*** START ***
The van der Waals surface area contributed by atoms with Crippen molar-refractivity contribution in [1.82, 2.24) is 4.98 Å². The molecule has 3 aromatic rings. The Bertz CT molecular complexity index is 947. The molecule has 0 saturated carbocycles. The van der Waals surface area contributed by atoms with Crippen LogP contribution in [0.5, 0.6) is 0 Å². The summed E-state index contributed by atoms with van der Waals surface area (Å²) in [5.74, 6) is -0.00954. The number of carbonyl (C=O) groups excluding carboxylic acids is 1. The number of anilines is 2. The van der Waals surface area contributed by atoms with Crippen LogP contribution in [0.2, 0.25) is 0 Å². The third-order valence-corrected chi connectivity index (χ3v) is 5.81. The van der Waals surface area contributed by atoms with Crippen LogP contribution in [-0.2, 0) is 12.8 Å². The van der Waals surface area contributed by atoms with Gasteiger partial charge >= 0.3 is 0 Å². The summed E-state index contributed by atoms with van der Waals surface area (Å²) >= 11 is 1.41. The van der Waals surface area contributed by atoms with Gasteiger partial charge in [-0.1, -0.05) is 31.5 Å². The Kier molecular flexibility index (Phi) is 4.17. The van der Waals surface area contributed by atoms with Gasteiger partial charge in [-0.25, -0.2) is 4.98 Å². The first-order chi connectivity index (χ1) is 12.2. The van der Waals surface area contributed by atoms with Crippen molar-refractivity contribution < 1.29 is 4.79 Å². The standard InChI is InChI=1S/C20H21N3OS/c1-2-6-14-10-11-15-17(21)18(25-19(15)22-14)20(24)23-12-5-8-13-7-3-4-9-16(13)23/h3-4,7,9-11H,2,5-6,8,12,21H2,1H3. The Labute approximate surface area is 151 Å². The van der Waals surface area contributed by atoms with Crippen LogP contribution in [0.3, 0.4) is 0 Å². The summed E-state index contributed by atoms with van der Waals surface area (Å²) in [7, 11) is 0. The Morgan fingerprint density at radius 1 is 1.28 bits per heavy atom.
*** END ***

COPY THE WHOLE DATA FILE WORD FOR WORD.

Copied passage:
The van der Waals surface area contributed by atoms with Crippen molar-refractivity contribution in [1.82, 2.24) is 4.98 Å². The molecule has 3 aromatic rings. The Bertz CT molecular complexity index is 947. The molecule has 0 saturated carbocycles. The van der Waals surface area contributed by atoms with Crippen LogP contribution in [0.5, 0.6) is 0 Å². The summed E-state index contributed by atoms with van der Waals surface area (Å²) in [5.74, 6) is -0.00954. The number of carbonyl (C=O) groups excluding carboxylic acids is 1. The number of anilines is 2. The van der Waals surface area contributed by atoms with Crippen LogP contribution in [0.2, 0.25) is 0 Å². The third-order valence-corrected chi connectivity index (χ3v) is 5.81. The van der Waals surface area contributed by atoms with Crippen LogP contribution in [-0.2, 0) is 12.8 Å². The van der Waals surface area contributed by atoms with Gasteiger partial charge >= 0.3 is 0 Å². The summed E-state index contributed by atoms with van der Waals surface area (Å²) >= 11 is 1.41. The van der Waals surface area contributed by atoms with Gasteiger partial charge in [-0.1, -0.05) is 31.5 Å². The Kier molecular flexibility index (Phi) is 4.17. The van der Waals surface area contributed by atoms with Gasteiger partial charge in [-0.25, -0.2) is 4.98 Å². The first-order chi connectivity index (χ1) is 12.2. The van der Waals surface area contributed by atoms with Crippen molar-refractivity contribution < 1.29 is 4.79 Å². The standard InChI is InChI=1S/C20H21N3OS/c1-2-6-14-10-11-15-17(21)18(25-19(15)22-14)20(24)23-12-5-8-13-7-3-4-9-16(13)23/h3-4,7,9-11H,2,5-6,8,12,21H2,1H3. The Labute approximate surface area is 151 Å². The van der Waals surface area contributed by atoms with Crippen LogP contribution in [0.3, 0.4) is 0 Å². The summed E-state index contributed by atoms with van der Waals surface area (Å²) in [7, 11) is 0. The Morgan fingerprint density at radius 1 is 1.28 bits per heavy atom.